Art is the essence of life. Each art form invigorates a feeling of unity with our conscience and the world. The best way to do this is through cinema. A dynamic cinematic experience takes us on a journey of emotions. Strangely enough, without any prior knowledge about the characters or their story, we can instantly connect to them through the screenplay. That’s the magic of this visual art form.


A message, when delivered in the form of a film or theatre, stays with us for a lifetime. We cherish the songs, we relate those stories to our life, and unexpectedly, we become a part of that enchanting play.


When the question is about cinema, theatre play, or short film, India never takes the back seat. Indian cinema creates history time and again with phenomenal filmography, theatre plays. If we take a trip down the cinematic bylanes, we see that the scenario of Indian cinema poles apart from today’s “Netflix and chill”. The Indian film industry stood the test of time despite the circumstances in the country. The credit goes entirely to the cinematic maestros whose undying zeal and determination laid a strong foundation for the succeeding generation.


This article is a deep dive into the yesteryear’s of cinema, enjoy the journey!

Beginning of cinematography

It all began in the year 1896 when the Lumiere brothers showed their first film in Mumbai. Till that time cinematography already created excitement and curiosity among the people. The screening of the first-ever shot film had already taken place in London.


Lumiere’s father had a small photographic portrait studio and a factory where photographic plates were produced. He worked hard in his early life, and gradually things got better. Lumiere screened 10 short films of 50 seconds each. He presented 6 of his films in Mumbai.


All these events inspired the artists of our country to a great extent. Harishchandra Sakharam Bhatavdekar shot a clipping and named it “The Wrestlers”. The clipping was telecasted at the Hanging Garden in Mumbai. That new beginning opened the door to a new era in the history of Indian cinema, i.e. the era of silent films.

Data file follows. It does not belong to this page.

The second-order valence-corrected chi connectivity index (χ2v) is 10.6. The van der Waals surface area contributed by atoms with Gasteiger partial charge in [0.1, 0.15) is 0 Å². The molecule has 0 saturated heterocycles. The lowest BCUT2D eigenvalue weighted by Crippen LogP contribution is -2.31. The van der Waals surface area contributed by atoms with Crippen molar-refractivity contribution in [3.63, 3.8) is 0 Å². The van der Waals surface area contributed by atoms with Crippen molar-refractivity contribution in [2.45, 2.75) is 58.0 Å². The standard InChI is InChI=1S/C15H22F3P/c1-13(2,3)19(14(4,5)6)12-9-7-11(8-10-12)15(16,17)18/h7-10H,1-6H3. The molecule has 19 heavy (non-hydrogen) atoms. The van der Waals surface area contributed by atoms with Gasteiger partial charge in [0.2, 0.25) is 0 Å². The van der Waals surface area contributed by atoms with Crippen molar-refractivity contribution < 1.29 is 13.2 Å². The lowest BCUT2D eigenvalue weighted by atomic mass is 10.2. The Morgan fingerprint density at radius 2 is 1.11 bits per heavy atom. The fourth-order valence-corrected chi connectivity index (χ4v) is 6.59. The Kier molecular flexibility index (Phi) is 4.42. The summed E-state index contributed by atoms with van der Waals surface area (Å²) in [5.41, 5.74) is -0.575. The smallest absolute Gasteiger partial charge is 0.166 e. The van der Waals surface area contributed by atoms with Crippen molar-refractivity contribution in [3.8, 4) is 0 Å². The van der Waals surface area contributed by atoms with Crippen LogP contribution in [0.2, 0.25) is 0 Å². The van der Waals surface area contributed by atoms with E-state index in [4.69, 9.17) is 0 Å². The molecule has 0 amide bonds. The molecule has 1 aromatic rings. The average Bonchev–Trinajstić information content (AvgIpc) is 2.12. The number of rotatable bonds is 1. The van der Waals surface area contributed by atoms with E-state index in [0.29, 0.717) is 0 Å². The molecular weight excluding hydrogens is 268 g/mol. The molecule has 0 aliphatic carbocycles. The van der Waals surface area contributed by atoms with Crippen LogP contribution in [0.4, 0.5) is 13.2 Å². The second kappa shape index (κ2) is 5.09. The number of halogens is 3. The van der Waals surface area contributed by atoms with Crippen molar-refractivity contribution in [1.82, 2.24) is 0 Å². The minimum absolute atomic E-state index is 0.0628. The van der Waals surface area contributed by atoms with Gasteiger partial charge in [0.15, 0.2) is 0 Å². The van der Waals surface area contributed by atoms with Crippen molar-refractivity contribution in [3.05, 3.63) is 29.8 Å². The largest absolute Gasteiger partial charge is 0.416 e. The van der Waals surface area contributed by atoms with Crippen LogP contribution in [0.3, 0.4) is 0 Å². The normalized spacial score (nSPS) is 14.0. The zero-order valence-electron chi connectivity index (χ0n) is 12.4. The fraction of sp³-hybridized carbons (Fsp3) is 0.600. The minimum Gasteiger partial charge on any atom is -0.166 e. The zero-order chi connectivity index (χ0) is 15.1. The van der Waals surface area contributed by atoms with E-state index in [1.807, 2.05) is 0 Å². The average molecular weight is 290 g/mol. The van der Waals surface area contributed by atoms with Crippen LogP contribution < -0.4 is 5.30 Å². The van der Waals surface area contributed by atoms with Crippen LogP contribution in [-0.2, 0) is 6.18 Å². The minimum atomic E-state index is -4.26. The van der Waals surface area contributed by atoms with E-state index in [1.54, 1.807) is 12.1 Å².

But before going into the details of silent films. Let us tell you about the father of Indian cinema.

The father of Indian cinema

Dadasaheb Phalke or we can say the father of Indian cinema, made India’s first full-length feature film in the year 1913. He named his debut film “Raja Harishchnadra” and based the whole story on this legendary Indian king. You will be amazed to know that Dadasaheb Phalke was the script-writer, casting director, director, producer, cameraman, makeup artist, film processor, and editor of this film. This made the film unique and was a commercial hit of that time.


We cannot imagine juggling a plethora of tasks. However, he made the impossible possible. Dadasaheb left his job at the print agency and devoted all his time to the research of cinema and films. Despite going through a financial crisis, he managed to visit London. Dadasaheb saw the Walton Studios there and met with Cecil Hepworth. On his return from London, he set up “Phalke Films Company” and that was the beginning of his era in the industry.


For his debut film, he cast male actors, even for female roles due to the restrictions on women during those times. In his total career, he created 25 feature-length films and 27 short films. Mohini Bhasmasur, Satyavan Savitri, Lanka Dahan, Kaliya Mardan, and Shri Krishna Janma are some of his most appreciated works.

The era of silent films

This era established the base of Indian cinema. It created awareness about films and cinematography, and gradually the popularity for this grew. Dadasaheb Torne created a silent film named “Shree Pundalik” in Marathi in the year 1912. Due to the argument about its recording and British film processor, it was not considered the first Indian film.


Silent films flourished in different regions. In Tamil, R.Nataraja Mudaliar shot the first Tamil silent film named “Keechaka Vadham”. Madan Theatre founded by Jamshedji Framji Madan witnessed the production of 10 films. Later on, this man established Elphinstone Bioscope Company in Calcutta which eventually got merged with Madan Theatres Limited.